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Brazil is officially known as the “Federative Republic of Brazil” and is the largest country in all of Latin America. It is the fifth largest country in the world in population and land area. Portuguese is the official language after being a Portuguese colony for many years and is the largest Portuguese speaking country in the world. Brazil is bordered by the Atlantic Ocean to its east with a coastline of 4,650 miles (4,490 kilometers). It borders every South American country except for Chile and Ecuador while covering 47% of the South American continent’s land area.
A corporation (Sociedade Anônima) is governed by Law 6.046 of 1976 while a Limited Company is governed by the Civil Code (Articles 1.052 to 1.087) and a Partnership by Civil Code (articles 997 to 1.038).
Brazilian corporations receive many benefits including:
• Only Two Shareholders: Only a minimum of two shareholders can form a Brazil corporation.
• Only One Director: Only one director is required for incorporation in Brazil.
• No Share Capital: With only a few exceptions, there is no share capital requirement to form a Brazilian corporation.
• Brazil Invites Foreign Investors: Brazil’s business culture is friendly towards foreign investors.
New corporations must select a unique corporate name which is not similar to other Brazilian corporations. It is recommended to submit three corporate names with top priority being the first one.
Office Address and Local Agent
Brazilian corporations are required to have a local registered agent and a local office address (anywhere in Brazil) for process servers and official notices.
The registered agent must be a resident of Brazil (can be a foreigner with a permanent residency visa and work permit) and acts as an intermediary between the corporation and the Brazilian government. The registered agent is responsible for filing all required documents with the government.
Brazilian corporations are required to have two shareholders.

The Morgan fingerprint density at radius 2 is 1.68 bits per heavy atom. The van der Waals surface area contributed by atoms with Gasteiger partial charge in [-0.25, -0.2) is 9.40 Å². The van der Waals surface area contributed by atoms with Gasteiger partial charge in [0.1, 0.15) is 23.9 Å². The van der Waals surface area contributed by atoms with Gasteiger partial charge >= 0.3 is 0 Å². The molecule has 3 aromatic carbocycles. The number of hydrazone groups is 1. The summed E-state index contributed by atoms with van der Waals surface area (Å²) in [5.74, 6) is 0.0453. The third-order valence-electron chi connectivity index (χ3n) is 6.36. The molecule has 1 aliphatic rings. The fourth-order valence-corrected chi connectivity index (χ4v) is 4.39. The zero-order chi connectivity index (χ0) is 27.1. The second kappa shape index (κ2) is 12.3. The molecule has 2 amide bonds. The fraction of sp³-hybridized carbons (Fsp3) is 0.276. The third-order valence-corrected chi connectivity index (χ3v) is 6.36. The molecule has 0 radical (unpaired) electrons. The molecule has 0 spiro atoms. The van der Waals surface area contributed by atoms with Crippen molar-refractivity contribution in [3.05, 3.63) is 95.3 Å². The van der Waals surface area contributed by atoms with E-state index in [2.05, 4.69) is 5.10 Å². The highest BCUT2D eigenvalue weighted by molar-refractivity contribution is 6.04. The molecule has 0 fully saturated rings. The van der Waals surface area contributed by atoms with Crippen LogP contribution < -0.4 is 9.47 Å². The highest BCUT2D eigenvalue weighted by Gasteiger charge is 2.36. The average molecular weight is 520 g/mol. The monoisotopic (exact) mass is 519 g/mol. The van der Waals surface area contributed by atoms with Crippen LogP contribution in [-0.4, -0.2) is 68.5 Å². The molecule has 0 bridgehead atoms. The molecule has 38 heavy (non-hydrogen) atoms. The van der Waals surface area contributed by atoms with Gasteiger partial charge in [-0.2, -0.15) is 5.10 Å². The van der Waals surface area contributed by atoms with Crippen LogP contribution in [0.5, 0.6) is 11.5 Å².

Directors and Officers
Brazilian corporations are required to have at least one director.
Brazil has no share capital minimum for most corporations. However, some issues do arise that might require this option to change—like a non-resident applying for a permanent visa to manage the company. Consult with your registered agent prior to appointing non-residents to manage the corporation.
While Brazil’s corporate laws do not require a minimum capital investment, it is customary by the immigration department that nonresidents pay $50,000 USD in cash or the equivalent in transfers of technology or other capital goods to the Brazilian corporation in addition to the generation of at least ten new jobs within a two-year period.
Alternatively, a minimum investment of $200,000 USD in a Brazilian corporation is required if a nonresident is nominated as the manager of the corporation and in order to obtain the proper immigration residency visa.
Corporate tax rates in Brazil usually run between 30% and 34%. Capital gains and stock sales are both taxed at a flat rate of 34%. Sales tax rates are 9.25%.
Annual renewal fees for corporations in Brazil cost around $12,>000 USD.
- The corporate directors will need to provide their full names, birth dates, nationalities, and addresses.
- The shareholders need to provide their full names and addresses.
- Both the directors and shareholders will also be required to provide proofs of their identities. This can be accomplished with drivers’ licenses, national identity cards, or passports.
- Both directors and shareholders need to submit their proofs of addresses. They can complete this by submitting certain types of utility bills or credit card statements that are less than 90 days old.
- The corporation’s owner needs to prepare a statement explaining the corporation’s primary objective, and what the corporation plans to be doing in Brazil.
- The corporation must disclose its capital as well as the corporate shares that have been assigned to each shareholder.
- Furthermore, any documentation that comes from, or is signed, outside of Brazil has to be notarized by the Brazilian Consulate.
Accounting and Audit Requirements
Brazilian corporations are not required to keep annual records. However, Brazilian corporations are required to publish their annual financial statements, and they must be audited annually by an independent auditor. Filing annual tax returns is required in Brazil.
Annual General Meeting
General meetings must be held annually by Brazilian corporations. Annual general meetings can be held anywhere in the world.
Time Required for Incorporation
The incorporation process may take up to ninety days. This estimate depends on the turnaround with the corporate name registration, as well as how accurately the corporation completes its registration documents.
Shelf companies are available in Brazil for faster incorporation.
Forming a Brazilian corporation requires at least two shareholders and one director who manages the corporation. In addition, an office address anywhere in Brazil must be provided along with appointing a registered agent who can be a foreign permanent resident who will acts as the intermediary between the corporation and the government.
While Brazilian law does not require a minimum capital investment, in practice there are several options available to meet this customary practice established by the immigration authorities.